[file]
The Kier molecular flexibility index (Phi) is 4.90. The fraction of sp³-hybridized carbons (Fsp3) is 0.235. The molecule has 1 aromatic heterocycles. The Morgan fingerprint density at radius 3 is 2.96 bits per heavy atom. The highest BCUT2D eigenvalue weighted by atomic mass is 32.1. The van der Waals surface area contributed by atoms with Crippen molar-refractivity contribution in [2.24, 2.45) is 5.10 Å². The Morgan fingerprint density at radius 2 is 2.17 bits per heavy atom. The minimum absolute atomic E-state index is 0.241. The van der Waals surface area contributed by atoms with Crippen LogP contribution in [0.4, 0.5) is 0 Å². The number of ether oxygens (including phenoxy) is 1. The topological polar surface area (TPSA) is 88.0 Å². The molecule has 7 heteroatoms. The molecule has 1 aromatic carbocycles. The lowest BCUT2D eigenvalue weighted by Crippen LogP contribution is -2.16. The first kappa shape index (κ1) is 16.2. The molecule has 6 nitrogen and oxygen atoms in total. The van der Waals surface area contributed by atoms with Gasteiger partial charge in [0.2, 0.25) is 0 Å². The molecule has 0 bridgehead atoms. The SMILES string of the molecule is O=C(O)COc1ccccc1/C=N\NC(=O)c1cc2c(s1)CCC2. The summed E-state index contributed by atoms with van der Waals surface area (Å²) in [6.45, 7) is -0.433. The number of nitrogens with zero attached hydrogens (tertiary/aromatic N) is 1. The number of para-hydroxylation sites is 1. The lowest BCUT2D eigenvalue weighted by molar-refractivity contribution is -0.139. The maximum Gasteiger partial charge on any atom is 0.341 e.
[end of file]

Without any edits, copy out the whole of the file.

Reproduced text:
The Kier molecular flexibility index (Phi) is 4.90. The fraction of sp³-hybridized carbons (Fsp3) is 0.235. The molecule has 1 aromatic heterocycles. The Morgan fingerprint density at radius 3 is 2.96 bits per heavy atom. The highest BCUT2D eigenvalue weighted by atomic mass is 32.1. The van der Waals surface area contributed by atoms with Crippen molar-refractivity contribution in [2.24, 2.45) is 5.10 Å². The Morgan fingerprint density at radius 2 is 2.17 bits per heavy atom. The minimum absolute atomic E-state index is 0.241. The van der Waals surface area contributed by atoms with Crippen LogP contribution in [0.4, 0.5) is 0 Å². The number of ether oxygens (including phenoxy) is 1. The topological polar surface area (TPSA) is 88.0 Å². The molecule has 7 heteroatoms. The molecule has 1 aromatic carbocycles. The lowest BCUT2D eigenvalue weighted by Crippen LogP contribution is -2.16. The first kappa shape index (κ1) is 16.2. The molecule has 6 nitrogen and oxygen atoms in total. The van der Waals surface area contributed by atoms with Gasteiger partial charge in [0.2, 0.25) is 0 Å². The molecule has 0 bridgehead atoms. The SMILES string of the molecule is O=C(O)COc1ccccc1/C=N\NC(=O)c1cc2c(s1)CCC2. The summed E-state index contributed by atoms with van der Waals surface area (Å²) in [6.45, 7) is -0.433. The number of nitrogens with zero attached hydrogens (tertiary/aromatic N) is 1. The number of para-hydroxylation sites is 1. The lowest BCUT2D eigenvalue weighted by molar-refractivity contribution is -0.139. The maximum Gasteiger partial charge on any atom is 0.341 e.